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hi, can anyone help me how to configuring static ip through command line, i am new to suse linux, i know a bit in redhat linux , the netconfig , ...
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  1. #1
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    configuring static ip through command line


    hi,
    can anyone help me how to configuring static ip through command line, i am new to suse linux, i know a bit in redhat linux ,

    the netconfig , ifconfig command are not working here.
    so can any one tell me what is the command for configuring ip address and , the command for seeing the ipaddress issued.

  2. #2
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    ifconfig is the command you want:
    Code:
    ifconfig [device] [my.static.ip.addr] netmask [my.net.work.mask] up
    for example:
    Code:
    ifconfig eth0 10.1.7.13 netmask 255.255.255.0 up
    Then if you want to see the current network configuration:
    Code:
    ifconfig
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  3. #3
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    hi Kode,
    thanks for replying to my query, what is the command for permanently entering the ip address through command line,
    the ifconfig after restaring goes away.

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    Just put the ifconfig line in a startup script so it's run on boot. That's all every other distro does.
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    how about if I want to specify a specific Gateway..?..

  7. #6
    Linux Engineer Zelmo's Avatar
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    Quote Originally Posted by kode
    Just put the ifconfig line in a startup script so it's run on boot. That's all every other distro does.
    Distros I've worked with read the network setting from a configuration file, namely /etc/network/interfaces (<- on Debian and related distros; might be elsewhere in /etc for others). See the man page for interfaces. A quick summary is that in this file, you'll see something like this:
    Code:
    iface eth0 inet dhcp
    You just need to change dhcp to static, then on the next 3 lines specify the address, netmask, and gateway. I think the gateway isn't strictly needed, but putting your router's address there doesn't hurt.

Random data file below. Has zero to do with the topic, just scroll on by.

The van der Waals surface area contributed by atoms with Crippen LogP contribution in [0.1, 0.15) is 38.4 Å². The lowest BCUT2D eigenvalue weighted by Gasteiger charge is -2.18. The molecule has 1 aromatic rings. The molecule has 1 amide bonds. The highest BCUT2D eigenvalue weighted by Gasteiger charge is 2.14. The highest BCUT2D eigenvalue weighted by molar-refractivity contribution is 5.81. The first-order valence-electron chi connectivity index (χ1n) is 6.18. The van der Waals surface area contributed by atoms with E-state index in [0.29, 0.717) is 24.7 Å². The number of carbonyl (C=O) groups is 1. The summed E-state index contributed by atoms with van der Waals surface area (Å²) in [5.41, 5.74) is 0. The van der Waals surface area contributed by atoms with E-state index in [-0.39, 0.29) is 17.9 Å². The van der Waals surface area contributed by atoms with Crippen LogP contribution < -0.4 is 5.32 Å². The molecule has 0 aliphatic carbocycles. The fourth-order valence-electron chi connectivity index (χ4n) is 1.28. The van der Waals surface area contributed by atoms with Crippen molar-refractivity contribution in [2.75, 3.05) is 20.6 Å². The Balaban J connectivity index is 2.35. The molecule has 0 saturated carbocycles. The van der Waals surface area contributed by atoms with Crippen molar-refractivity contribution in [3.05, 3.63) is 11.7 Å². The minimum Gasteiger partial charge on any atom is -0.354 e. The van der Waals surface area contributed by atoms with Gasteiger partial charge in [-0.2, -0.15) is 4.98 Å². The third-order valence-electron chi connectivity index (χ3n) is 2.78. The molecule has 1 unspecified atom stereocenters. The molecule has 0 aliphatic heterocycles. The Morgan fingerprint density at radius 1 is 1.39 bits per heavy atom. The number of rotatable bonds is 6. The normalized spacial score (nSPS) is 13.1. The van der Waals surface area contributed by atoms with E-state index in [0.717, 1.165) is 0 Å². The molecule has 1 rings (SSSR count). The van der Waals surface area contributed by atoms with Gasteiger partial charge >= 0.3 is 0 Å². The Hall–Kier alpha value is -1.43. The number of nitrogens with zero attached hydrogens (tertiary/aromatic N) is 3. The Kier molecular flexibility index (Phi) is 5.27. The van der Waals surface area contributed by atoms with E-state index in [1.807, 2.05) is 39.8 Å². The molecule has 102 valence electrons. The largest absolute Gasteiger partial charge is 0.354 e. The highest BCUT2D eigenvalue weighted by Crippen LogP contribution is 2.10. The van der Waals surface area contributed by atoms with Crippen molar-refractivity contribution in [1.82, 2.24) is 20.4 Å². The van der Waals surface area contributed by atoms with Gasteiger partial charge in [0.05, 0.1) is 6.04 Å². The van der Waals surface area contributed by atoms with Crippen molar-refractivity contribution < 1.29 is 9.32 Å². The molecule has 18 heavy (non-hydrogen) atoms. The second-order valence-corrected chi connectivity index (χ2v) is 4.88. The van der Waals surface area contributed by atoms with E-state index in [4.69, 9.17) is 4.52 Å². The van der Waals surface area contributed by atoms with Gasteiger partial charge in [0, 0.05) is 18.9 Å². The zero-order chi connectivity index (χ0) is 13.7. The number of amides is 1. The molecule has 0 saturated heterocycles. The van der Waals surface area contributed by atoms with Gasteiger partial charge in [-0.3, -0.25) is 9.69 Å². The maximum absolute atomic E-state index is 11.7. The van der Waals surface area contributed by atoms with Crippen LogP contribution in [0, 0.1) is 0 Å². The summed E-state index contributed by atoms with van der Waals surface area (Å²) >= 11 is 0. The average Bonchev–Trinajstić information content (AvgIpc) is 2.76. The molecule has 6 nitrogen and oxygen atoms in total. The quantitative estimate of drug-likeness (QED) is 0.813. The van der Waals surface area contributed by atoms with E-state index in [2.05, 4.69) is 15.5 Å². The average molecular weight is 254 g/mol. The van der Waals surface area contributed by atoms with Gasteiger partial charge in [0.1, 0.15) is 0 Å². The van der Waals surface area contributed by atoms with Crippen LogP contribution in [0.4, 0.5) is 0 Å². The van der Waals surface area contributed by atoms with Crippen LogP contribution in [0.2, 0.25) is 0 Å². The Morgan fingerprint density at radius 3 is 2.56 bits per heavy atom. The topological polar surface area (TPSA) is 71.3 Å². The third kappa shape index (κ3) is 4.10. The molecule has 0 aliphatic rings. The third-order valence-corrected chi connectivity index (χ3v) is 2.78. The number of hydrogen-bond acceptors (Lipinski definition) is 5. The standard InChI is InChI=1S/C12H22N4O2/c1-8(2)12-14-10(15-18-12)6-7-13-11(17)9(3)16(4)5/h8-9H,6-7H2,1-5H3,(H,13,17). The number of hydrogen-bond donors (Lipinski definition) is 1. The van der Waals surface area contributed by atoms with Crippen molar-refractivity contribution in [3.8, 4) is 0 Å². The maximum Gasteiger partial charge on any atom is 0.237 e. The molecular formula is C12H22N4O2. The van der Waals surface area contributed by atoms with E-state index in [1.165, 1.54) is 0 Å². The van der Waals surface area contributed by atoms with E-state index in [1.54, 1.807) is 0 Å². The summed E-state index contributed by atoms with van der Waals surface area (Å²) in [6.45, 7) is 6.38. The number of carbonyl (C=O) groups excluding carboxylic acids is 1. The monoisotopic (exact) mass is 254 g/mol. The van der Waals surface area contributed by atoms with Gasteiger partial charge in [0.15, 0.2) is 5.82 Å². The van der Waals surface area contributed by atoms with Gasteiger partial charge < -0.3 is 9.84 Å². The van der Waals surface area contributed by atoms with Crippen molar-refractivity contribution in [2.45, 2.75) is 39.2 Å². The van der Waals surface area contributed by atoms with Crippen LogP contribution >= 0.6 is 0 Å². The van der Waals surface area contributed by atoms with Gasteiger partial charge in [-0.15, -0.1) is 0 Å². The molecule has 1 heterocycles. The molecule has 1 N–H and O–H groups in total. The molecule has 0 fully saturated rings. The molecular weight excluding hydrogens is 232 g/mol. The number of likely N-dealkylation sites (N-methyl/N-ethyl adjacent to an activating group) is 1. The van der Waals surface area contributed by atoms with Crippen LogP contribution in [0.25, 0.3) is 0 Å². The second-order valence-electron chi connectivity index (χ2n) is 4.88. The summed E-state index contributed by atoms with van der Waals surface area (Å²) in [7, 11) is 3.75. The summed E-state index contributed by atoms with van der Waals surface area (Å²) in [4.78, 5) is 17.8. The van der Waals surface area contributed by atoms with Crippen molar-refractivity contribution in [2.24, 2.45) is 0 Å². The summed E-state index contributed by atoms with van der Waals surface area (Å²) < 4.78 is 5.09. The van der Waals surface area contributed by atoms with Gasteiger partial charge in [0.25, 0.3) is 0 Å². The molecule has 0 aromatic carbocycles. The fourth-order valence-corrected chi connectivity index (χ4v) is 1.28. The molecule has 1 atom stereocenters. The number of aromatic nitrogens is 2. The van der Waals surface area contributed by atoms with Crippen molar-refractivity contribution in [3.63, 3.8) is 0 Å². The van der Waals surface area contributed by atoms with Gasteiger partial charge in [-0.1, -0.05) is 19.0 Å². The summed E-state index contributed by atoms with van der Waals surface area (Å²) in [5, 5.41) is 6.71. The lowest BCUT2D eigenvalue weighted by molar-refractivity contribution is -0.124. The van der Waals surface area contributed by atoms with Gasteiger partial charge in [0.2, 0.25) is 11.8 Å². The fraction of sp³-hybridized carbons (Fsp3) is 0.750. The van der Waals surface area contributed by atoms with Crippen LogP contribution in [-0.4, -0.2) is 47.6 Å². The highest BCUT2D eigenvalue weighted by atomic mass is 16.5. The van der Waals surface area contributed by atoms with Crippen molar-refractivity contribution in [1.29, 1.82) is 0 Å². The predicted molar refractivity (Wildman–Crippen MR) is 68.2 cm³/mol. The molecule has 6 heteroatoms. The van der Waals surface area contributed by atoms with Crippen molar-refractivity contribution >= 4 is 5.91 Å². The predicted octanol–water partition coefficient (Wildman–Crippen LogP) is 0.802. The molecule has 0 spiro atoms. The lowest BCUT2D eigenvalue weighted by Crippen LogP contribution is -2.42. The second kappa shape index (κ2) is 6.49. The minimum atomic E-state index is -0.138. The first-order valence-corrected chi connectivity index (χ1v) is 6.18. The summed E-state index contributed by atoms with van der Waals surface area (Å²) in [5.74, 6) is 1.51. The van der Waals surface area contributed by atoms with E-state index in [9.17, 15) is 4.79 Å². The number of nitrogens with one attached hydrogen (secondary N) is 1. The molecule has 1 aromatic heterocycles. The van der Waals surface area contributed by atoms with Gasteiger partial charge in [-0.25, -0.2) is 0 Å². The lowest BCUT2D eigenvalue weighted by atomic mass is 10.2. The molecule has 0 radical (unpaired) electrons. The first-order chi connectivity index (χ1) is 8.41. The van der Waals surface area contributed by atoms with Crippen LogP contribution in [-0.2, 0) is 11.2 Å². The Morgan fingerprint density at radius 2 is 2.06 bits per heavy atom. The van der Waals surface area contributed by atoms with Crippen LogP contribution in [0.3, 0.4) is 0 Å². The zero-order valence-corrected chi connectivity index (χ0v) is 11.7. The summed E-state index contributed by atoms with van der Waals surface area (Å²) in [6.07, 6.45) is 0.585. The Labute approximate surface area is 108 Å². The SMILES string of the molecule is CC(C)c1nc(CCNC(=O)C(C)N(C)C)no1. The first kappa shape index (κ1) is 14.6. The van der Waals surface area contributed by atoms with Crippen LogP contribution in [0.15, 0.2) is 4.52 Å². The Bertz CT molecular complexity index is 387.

Stand up and be counted as a Linux user!

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    Quote Originally Posted by Zelmo
    Distros I've worked with read the network setting from a configuration file, namely /etc/network/interfaces (<- on Debian and related distros; might be elsewhere in /etc for others). See the man page for interfaces. A quick summary is that in this file, you'll see something like this:
    Code:
    iface eth0 inet dhcp
    You just need to change dhcp to static, then on the next 3 lines specify the address, netmask, and gateway. I think the gateway isn't strictly needed, but putting your router's address there doesn't hurt.

    How do I open interfaces?? When I ls in /etc/network I see it there, but when i try and get into it, it says its not a directory... Is there a program that I need to use to open it?

  9. #8
    Linux Guru Juan Pablo's Avatar
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    how about if I want to specify a specific Gateway..?..
    route add default gw <ip number>
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  10. #9
    Linux Engineer Zelmo's Avatar
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    @maximum720:
    As root, use a text editor like nano to open the file:
    Code:
    nano /etc/network/interfaces
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    he below information is for how to specify and adjust your network settings through the command prompt. Changing your network settings will require root access.

    1. Get to the command prompt.
    2. Move to the /etc/sysconfig/network directory.
    3. Edit the interfaces file and adjust your network settings in this file.
    And for windows you can chk the ip address ip-details.com

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